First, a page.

For an introduction to this series, click here.
Dec. 9, 2006
It's hard to do an amazing passage like this justice in what little space I have here, but here goes.
Many volumes of books have been written on the Beatitudes alone. In case you don't know, a beatitude is a pronouncement of a blessing, whether it comes from God, or a religious leader. The lesson of the Beatitudes is that God's values are different from man's. Man values proud, confident and assertive people. God values people who come to Him broken and completely reliant on Him.
The main point of the entire Sermon on the Mount is found in 5:20: "For I tell you, unless your righteousness exceeds that of the scribes and the Pharisees, you will never enter the kingdom of heaven."
Jesus then goes into some examples of how true righteousness goes deeper than just external obedience. He speaks of murder vs. anger, adultery vs. lust and divorce, swearing falsely vs. taking oaths, resistance to evil done to us, and loving your enemies.
Don't miss the significance of this. The Pharisees were seen as the most holy people in Israel at that time. But it wasn't just the Pharisees. Many people in Jesus' audience were no doubt like the rich young ruler, who said that he had kept the whole law his whole life. Jesus is saying sin is more than failure to follow a group of rules. Sin is a matter of the heart. I've never murdered anyone, but I have been angry with people. Sin is a very serious matter. Immediately after Jesus says that lust is the same as adultery, Jesus says that it would be better to pluck an eye out or cut a hand off than to die in sin.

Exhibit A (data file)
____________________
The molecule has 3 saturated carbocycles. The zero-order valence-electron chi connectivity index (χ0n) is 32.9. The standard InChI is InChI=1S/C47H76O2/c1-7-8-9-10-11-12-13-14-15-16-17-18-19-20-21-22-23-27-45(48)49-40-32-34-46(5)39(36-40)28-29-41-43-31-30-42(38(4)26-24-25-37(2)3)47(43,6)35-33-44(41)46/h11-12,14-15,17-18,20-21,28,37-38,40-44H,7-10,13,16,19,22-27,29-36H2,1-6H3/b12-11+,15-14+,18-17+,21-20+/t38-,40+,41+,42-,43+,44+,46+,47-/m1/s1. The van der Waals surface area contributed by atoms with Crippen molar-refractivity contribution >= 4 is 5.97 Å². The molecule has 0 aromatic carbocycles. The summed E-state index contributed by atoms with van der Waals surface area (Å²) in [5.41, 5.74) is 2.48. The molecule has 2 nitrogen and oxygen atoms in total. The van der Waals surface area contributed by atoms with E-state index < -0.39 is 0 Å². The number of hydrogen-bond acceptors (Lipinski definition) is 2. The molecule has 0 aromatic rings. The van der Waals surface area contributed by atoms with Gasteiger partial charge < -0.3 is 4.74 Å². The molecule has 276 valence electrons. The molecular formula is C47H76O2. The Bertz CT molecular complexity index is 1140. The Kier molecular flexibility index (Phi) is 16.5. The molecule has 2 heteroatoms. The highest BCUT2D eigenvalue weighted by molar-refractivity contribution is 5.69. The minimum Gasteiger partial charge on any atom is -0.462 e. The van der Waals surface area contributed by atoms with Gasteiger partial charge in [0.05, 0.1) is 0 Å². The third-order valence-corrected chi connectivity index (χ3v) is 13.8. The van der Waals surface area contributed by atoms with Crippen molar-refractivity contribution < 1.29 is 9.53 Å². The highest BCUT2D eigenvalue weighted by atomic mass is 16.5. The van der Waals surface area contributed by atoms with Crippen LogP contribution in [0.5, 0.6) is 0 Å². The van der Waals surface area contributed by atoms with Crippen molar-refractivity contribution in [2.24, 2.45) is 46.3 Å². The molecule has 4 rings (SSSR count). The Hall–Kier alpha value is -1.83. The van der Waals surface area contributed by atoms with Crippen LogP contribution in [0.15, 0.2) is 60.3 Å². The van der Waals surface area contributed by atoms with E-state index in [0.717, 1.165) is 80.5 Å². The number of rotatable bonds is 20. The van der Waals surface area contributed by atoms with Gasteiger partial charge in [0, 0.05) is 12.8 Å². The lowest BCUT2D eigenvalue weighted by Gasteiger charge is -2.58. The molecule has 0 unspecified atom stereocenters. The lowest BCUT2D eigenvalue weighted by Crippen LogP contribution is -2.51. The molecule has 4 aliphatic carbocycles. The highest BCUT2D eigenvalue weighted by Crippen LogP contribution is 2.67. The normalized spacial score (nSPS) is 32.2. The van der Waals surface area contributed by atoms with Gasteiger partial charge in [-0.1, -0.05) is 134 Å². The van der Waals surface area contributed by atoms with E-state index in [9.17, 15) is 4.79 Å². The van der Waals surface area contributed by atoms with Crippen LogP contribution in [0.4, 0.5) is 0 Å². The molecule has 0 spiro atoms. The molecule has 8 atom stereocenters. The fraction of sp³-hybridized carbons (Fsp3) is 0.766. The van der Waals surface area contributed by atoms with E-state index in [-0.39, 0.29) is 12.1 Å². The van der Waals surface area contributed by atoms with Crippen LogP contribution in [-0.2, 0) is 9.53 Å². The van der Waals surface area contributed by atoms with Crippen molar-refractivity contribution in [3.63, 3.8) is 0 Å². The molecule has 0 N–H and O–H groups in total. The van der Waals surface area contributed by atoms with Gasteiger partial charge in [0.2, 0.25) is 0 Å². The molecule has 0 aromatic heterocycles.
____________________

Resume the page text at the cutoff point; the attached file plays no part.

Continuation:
The end of this chapter sums it up: "You therefore must be perfect, as your heavenly Father is perfect." (5:48, ESV) We cannot achieve perfection on our own - we have to look to God for help, and that is the entire point of Jesus' sermon.